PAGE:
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NY Mets: 2011 Jose Reyes trade ideas that never happened

NEW YORK, NY - SEPTEMBER 24: Jose Reyes #7 of the New York Mets acknowledges the crowd during the sixth inning of a game against the Philadelphia Phillies at Citi Field on September 24, 2011 in the Flushing neighborhood of the Queens borough of New York City. (Photo by Patrick McDermott/Getty Images)
NEW YORK, NY - SEPTEMBER 24: Jose Reyes #7 of the New York Mets acknowledges the crowd during the sixth inning of a game against the Philadelphia Phillies at Citi Field on September 24, 2011 in the Flushing neighborhood of the Queens borough of New York City. (Photo by Patrick McDermott/Getty Images)
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Ten years ago, Jose Reyes did something no other New York Mets player has: he won a batting title. His .337 batting average led all National League hitters. History was made!

Unfortunately, the team didn’t do so well. The team finished with a 77-85 record. Hovering a few games above .500 near the end of July, they still ended up as sellers with Carlos Beltran shipped out to the San Francisco Giants as the biggest move.

There was some speculation at the time that maybe the Mets would trade Reyes as well. In his final season under contract with the club, it could have made a lot of sense. They never did and he end up signing with the Miami Marlins over the winter.

What if the Mets had traded Jose Reyes at the 2011 trade deadline?

Ten years is a long time ago. Remembering names and faces from a full decade in the past isn’t always easy. I have a rule where I don’t even bother storing a person’s name or face in my brain unless I know I’ll see them again. Upon the second encounter, if I believe there would be none, it makes for a nice little challenge to see if I can piece the puzzle together.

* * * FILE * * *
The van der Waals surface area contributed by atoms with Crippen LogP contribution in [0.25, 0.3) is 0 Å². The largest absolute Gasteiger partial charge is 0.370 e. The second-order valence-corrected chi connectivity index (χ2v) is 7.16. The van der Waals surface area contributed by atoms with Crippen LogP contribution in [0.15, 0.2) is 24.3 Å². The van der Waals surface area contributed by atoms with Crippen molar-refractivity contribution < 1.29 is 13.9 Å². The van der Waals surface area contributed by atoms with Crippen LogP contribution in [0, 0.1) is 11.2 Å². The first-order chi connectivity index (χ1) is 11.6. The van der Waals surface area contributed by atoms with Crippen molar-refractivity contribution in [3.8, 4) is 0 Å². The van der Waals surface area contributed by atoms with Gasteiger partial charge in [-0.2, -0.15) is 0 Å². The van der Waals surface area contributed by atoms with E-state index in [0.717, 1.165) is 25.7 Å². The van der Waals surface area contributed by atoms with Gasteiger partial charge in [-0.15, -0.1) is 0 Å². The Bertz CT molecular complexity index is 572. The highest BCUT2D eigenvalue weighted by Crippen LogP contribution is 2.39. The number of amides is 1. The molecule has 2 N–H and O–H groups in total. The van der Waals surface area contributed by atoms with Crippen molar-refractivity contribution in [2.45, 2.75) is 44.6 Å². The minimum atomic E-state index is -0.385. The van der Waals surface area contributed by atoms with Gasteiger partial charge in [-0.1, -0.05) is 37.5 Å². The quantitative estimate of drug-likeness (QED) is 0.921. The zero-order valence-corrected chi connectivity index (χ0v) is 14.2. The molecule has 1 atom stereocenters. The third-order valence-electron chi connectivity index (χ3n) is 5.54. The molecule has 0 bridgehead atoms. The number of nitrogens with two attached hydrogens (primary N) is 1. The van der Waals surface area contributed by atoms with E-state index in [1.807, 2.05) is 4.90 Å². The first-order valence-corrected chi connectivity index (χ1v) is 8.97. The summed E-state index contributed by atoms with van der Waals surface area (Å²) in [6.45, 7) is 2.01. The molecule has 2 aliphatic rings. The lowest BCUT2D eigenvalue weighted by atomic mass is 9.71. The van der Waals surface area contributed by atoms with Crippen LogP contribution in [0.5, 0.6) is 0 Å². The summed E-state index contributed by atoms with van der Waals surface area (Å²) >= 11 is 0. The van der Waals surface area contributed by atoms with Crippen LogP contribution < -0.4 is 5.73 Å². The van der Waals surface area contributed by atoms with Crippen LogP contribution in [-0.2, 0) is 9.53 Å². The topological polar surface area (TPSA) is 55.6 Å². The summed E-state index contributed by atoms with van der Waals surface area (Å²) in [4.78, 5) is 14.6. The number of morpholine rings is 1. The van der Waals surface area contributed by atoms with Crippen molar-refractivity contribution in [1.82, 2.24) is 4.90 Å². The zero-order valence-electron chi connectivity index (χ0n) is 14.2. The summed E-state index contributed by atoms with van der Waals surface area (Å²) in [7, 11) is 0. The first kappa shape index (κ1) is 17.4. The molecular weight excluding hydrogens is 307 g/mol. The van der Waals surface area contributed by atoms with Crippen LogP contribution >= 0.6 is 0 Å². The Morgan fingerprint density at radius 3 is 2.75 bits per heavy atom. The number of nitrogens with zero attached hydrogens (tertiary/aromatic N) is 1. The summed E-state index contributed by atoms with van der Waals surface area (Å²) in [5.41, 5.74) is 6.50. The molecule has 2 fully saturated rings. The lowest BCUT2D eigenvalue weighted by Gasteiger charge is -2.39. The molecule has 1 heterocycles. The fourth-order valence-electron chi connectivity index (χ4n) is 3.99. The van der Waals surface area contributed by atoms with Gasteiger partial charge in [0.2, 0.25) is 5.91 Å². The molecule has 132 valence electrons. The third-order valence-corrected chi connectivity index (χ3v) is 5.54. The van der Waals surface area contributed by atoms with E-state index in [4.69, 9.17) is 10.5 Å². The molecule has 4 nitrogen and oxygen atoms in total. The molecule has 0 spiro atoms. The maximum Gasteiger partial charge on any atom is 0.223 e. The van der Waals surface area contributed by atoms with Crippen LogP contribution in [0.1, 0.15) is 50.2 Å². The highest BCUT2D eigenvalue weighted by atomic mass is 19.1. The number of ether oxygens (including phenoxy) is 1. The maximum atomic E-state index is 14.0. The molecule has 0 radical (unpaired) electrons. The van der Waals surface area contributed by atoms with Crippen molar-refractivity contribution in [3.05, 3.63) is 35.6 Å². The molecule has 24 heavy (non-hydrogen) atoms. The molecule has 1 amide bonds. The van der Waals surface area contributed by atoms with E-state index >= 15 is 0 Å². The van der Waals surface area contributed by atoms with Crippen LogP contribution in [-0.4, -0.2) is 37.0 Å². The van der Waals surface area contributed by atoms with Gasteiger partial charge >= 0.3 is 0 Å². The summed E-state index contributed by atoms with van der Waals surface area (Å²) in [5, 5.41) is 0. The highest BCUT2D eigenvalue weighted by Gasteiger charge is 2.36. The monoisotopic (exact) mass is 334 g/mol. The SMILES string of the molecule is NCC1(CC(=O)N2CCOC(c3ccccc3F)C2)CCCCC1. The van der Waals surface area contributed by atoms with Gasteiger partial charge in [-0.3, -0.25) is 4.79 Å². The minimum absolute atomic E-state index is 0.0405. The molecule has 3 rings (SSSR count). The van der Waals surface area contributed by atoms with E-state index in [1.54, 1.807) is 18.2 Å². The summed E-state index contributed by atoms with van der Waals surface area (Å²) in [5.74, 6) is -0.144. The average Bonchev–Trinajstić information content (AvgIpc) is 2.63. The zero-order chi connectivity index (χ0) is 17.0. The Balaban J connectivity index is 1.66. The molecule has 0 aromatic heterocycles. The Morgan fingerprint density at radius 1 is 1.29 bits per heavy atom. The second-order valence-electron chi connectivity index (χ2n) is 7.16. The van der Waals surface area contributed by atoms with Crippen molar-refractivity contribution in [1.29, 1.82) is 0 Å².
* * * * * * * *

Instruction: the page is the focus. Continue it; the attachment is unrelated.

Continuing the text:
I decided to look back at a few names mentioned in 2011 as possible chips for the Mets to land. While this is only one person’s take, I’m sure these same names were often mentioned.

Could the Mets have possibly picked up a future stud?

Los Angeles Angels – Tyler Chatwood, Jordan Walden, Peter Bourjos, Mark Trumbo, Alexi Amarasti

There are a couple of recognizable names here, but none to really drool over. Chatwood’s arm and Trumbo’s bat might have been the most favorable return in this deal. Trumbo is pretty much Lucas Duda so I’m not sure how necessary he would have been. As for Chatwood, the Mets developed much better pitchers.

Cincinnati Reds – Mike Leake, Travis Wood, Chris Heisey, Jay Bruce

I see a trend. Half the guys look like wonderful additions. The other half never developed into much as big leaguers. Leake and Bruce are the desired pieces in this trade. Both were young men at the time. Imagine a world where Bruce’s best years were in Flushing.

New York Yankees – Jesus Montero, Justin Maxwell, Manny Banuelos, Dellin Betances

There’s zero chance this trade would have ever happened. But it’s mentioned so I have to cover it. Betances is the only guy who grew into a player with good major league value. He would, of course, later join the Mets on the other side of his MLB career—not the beginning.

San Francisco Giants – Madison Bumgarner, Darren Ford, Brandon Belt, Conor Gillaspie

Life is much different today for Mets fans if a few of these names ended up in New York. Imagine if Bumgarner called Citi Field home early on in his career? Belt would have been good, too. And what about Gillaspie? He’s a notorious Mets villain from his 2016 NLWC home run to help give Bumgarner the win.

Boston Red Sox – Felix Doubront, Kyle Weiland, Jose Iglesias

Probably the weakest of the names on this list, the Red Sox were in need of a shortstop like Reyes in 2011 because of a weak offensive performance from Marco Scutaro and Jed Lowrie (we know those guys). If there’s one group of names we should be happy the Mets didn’t target, it’s the one from Beantown.

Next. Memorable Mets trades in August

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Nothing guarantees a pitcher like Bumgarner develops the same with the Mets or a bat like Bruce’s produces high home run numbers. Still, from those earlier days of baseball blogging, it’s interesting to look back and check the pulse of what people were thinking.

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